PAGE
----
Antibiotics important to human health are those defined as “critically important,” “highly important,” and “important” according to the World Health Organization’s Critically Important Antimicrobials for Human Medicine, 4th Revision, 2013.

Taco Bell will give preference to suppliers that:

  • Make measured reductions in their use of antibiotics important to human health, as defined by the World Health Organization.
  • Increase veterinary oversight when required to medically treat sick animals, from diagnosis to treatment to compliance. This will occur through Veterinary Client Patient Relationships (VCPR).
  • Participate in animal husbandry practices that promote antibiotic stewardship.
  • Taco Bell will continue to prioritize involvement in collaborative industry efforts:
    • Taco Bell participates in the U.S. Roundtable for Sustainable Beef (USRSB), a network of beef experts working towards a purpose-oriented beef supply.
    • Through YUM! Brands, Taco Bell has joined the Center for Disease Control’s Antimicrobial Resistance Challenge, a yearlong effort to accelerate the fight against antimicrobial resistance across the globe.
    • Taco Bell’s antimicrobial policy seeks to reinforce and build upon YUM!’s Good Antimicrobial Stewardship policy, which focuses on responsible, judicious use of antimicrobials to benefit human, animal and environmental health.

A few outgoing thoughts — I do believe these retailers are responding to consumers’ concerns regarding antibiotic use in animal agriculture. Their hearts are in the right place, but I think sometimes these increased requirements and restrictions on how livestock producers can manage herd health are misguided and based on sketchy science.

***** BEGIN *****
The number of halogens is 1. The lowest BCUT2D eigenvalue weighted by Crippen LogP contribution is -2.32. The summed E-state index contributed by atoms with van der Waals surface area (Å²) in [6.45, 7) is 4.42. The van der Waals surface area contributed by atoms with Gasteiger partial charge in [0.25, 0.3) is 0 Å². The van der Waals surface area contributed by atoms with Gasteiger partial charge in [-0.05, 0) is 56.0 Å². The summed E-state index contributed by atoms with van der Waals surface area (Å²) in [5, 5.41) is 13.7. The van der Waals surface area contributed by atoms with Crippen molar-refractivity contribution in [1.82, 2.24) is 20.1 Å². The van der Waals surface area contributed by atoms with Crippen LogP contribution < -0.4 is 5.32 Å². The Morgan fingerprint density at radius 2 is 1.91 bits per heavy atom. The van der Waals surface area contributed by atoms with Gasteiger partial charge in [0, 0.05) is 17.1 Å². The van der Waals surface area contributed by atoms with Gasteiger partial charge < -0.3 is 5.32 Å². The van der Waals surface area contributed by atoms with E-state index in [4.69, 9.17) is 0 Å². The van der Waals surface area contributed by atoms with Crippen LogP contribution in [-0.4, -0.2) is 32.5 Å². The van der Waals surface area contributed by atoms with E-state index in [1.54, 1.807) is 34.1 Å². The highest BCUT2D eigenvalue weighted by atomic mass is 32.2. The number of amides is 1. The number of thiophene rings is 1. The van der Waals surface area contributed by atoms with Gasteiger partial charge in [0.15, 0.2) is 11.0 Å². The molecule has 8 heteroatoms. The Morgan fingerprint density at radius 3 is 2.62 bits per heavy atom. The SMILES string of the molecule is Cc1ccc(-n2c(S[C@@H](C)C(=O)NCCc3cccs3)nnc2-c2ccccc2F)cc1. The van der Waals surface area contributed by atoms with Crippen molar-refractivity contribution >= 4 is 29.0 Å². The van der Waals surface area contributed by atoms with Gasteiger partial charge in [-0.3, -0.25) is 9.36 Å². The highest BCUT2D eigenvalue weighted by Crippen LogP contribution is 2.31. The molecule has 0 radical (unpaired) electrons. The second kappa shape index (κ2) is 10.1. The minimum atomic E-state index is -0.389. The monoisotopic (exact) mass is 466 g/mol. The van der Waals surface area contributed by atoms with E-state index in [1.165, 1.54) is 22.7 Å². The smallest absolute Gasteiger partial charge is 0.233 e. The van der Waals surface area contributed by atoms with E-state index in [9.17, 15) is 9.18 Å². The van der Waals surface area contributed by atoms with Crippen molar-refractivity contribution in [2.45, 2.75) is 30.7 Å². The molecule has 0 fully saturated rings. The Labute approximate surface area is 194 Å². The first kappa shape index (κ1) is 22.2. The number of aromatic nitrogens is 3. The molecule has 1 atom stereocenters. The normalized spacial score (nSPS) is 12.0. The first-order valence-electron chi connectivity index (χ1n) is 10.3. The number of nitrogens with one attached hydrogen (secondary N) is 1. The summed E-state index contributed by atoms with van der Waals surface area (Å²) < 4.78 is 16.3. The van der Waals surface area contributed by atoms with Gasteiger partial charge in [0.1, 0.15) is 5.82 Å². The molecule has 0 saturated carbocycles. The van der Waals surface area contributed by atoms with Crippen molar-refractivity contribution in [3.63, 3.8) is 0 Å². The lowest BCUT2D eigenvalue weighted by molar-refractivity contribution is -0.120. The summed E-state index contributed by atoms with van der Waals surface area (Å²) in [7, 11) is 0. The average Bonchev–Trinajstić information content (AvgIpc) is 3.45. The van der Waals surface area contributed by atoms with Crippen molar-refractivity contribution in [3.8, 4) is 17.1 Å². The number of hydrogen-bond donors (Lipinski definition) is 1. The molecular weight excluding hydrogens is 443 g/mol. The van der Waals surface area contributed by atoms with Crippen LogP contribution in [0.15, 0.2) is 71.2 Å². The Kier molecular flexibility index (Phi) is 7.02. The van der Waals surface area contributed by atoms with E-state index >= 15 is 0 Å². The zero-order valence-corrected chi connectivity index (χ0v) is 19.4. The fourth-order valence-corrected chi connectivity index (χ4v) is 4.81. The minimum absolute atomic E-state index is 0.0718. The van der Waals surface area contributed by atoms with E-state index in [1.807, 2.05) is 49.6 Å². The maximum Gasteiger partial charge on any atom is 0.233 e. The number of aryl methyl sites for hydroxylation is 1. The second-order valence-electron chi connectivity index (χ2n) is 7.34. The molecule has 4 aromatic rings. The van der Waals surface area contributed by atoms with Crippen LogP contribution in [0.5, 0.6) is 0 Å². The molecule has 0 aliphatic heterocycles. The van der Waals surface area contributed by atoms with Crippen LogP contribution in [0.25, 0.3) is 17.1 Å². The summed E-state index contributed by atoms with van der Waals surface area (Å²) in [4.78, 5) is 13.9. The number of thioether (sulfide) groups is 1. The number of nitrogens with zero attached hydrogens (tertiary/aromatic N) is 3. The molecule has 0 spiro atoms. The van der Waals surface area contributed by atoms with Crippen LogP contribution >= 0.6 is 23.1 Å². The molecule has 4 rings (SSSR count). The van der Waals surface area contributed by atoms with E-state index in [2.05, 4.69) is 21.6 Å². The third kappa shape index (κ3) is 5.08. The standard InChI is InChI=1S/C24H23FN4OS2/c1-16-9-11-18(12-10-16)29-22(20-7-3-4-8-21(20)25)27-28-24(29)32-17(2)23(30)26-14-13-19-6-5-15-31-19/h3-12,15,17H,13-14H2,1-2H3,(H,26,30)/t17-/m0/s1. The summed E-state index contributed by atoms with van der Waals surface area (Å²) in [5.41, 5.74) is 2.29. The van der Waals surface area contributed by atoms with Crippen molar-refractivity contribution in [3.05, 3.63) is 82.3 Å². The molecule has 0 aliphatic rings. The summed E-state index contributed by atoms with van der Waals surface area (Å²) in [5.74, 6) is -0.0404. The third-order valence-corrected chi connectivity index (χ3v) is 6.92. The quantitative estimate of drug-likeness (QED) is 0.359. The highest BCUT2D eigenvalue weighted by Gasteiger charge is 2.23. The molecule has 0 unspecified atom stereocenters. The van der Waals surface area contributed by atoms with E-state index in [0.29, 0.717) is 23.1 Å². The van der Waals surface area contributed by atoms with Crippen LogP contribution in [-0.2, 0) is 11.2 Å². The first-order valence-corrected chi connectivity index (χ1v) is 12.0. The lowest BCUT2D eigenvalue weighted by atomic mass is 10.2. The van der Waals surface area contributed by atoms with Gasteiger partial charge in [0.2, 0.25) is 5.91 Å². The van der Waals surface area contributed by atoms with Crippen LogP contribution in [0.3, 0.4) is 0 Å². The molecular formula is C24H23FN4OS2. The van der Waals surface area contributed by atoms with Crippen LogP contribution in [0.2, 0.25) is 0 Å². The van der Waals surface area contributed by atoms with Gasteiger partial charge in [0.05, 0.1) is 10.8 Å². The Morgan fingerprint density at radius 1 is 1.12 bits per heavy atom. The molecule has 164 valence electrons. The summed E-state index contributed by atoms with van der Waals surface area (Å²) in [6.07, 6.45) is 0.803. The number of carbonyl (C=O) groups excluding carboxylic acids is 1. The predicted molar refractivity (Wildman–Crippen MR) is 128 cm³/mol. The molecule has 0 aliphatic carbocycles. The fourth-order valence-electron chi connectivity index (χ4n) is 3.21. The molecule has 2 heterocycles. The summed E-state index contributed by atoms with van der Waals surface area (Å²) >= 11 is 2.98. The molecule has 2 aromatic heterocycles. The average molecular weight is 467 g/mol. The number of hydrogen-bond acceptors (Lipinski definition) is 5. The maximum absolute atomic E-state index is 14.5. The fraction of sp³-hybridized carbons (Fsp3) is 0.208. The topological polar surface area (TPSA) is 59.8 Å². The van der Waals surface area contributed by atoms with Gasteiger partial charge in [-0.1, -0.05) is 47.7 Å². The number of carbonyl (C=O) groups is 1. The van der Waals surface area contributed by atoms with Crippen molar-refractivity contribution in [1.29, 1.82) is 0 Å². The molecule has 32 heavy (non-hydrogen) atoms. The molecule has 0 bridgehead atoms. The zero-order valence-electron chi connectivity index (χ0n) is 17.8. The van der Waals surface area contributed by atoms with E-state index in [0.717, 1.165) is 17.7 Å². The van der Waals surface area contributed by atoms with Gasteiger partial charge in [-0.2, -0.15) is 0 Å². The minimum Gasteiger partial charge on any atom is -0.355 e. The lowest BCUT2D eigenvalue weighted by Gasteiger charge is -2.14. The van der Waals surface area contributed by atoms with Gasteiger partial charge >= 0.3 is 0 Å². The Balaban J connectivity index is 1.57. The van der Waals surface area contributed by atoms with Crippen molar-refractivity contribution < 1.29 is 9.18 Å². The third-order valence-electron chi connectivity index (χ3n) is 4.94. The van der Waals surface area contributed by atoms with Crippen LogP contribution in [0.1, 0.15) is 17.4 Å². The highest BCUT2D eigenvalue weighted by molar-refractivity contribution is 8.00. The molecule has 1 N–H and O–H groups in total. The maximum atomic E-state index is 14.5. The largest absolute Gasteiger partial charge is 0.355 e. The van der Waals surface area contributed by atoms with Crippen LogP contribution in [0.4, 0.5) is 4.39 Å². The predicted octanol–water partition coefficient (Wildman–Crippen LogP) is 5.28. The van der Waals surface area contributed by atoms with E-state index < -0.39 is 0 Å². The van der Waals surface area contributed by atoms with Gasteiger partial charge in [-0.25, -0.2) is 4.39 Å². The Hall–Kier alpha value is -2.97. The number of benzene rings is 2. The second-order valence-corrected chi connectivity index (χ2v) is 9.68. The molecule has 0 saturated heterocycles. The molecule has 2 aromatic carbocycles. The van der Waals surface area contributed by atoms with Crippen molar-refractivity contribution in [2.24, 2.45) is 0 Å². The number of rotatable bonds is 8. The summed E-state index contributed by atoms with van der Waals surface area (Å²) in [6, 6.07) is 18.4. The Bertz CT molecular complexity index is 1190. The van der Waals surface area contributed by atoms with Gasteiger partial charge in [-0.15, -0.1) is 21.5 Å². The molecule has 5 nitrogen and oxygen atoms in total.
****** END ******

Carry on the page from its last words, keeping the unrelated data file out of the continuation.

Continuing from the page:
Ultimately, I think animal agriculture can and should and has already played a role in addressing this hot topic. However, I also feel that limiting how producers are able to prevent and treat disease and illness in their livestock only leads to greater animal suffering, which if pressed, I don’t think the consumer wants.

So what is the answer to the ultimate question — what do consumers want and how can beef producers deliver?

It’s obvious consumers want a product that is safe, wholesome and nutritious, one that aligns with their values and beliefs, and something that benefits society as a whole. It’s a tall order for producers, and we are certainly going to have to expand our research in animal nutrition and herd health if we are going to be able to comply to increasing demands from retailers.

Are we up to the challenge? Yes, I think so. But I also think we need to do more educating, outreach and connecting with our consumers and retailers, so they understand the strides we have already made in regard to the issue of antimicrobial resistance.

The opinions of Amanda Radke are not necessarily those of or Farm Progress.

MIDDAY Midwest Digest, July 29, 2019

Eastern equine encephalitis has been found in mosquitos out East.

After historic flooding in Davenport, Iowa, a flood wall is being considered.

Crop touring field reports are all over Twitter. 

National Guard soldiers from Illinois were deployed to Afghanistan this past weekend.

Minnesota motorists will need a hands free device to talk while driving, among other new laws that take effect on Aug. 1.


Photo: tskstock/Getty Images


MORNING Midwest Digest, July 29, 2019